The mechanism for rotating the playing field is our old friend, the terms and conditions agreement, usually called the “end user licence agreement” (EULA) in cyberspace. This invariably consists of three coats of prime legal verbiage distributed over 32 pages, which basically comes down to this: “If you want to do business with us, then you will do it entirely on our terms; click here to agree, otherwise go screw yourself. Oh, and by the way, all of your personal data revealed in your interactions with us belongs to us.”
The strange thing is that this formula applies regardless of whether you are actually trying to purchase something from the author of the EULA or merely trying to avail yourself of its “free” services.
When the history of this period comes to be written, our great-grandchildren will marvel at the fact that billions of apparently sane individuals passively accepted this grotesquely asymmetrical deal. (They may also wonder why our governments have shown so little interest in the matter.)…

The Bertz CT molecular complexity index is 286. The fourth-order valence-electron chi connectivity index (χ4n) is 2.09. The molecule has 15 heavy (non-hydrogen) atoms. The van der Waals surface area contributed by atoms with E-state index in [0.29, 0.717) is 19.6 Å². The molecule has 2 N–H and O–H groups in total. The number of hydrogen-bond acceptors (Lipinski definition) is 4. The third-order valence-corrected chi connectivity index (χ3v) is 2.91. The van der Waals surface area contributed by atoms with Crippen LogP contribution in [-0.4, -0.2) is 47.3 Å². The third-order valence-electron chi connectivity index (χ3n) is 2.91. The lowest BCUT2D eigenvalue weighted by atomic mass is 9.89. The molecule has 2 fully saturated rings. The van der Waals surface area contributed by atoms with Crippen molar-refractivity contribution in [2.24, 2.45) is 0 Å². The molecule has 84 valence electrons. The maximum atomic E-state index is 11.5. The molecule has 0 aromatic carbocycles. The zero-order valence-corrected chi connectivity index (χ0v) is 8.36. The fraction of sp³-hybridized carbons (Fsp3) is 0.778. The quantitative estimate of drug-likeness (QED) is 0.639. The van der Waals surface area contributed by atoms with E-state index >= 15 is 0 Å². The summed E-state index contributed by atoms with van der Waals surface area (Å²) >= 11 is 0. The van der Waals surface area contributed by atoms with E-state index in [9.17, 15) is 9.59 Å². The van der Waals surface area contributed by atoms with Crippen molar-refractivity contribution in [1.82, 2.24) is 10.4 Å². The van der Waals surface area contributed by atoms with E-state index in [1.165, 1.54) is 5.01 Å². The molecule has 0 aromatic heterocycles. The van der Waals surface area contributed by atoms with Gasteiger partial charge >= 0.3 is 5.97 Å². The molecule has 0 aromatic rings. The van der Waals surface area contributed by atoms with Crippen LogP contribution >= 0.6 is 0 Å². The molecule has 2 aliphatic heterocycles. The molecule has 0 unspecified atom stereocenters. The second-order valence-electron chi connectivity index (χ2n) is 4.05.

Yesterday I gave a talk about so-called ‘Big Data’ to a group of senior executives. At one stage I used the famous Walmart pop-tart discovery as an example of how organisations sometimes discover things they didn’t know by mining their data. But now comes an equally intriguing data-mined discovery — from Alibaba:
Earlier this summer, a group of data crunchers looking at underwear sales at Alibaba came across a curious trend: women who bought larger bra sizes also tended to spend more (link in Chinese). Dividing intimate-apparel shoppers into four categories of spending power, analysts at the e-commerce giant found that 65% of women of cup size B fell into the “low” spend category, while those of a size C or higher mostly fit into the “middle” or higher group.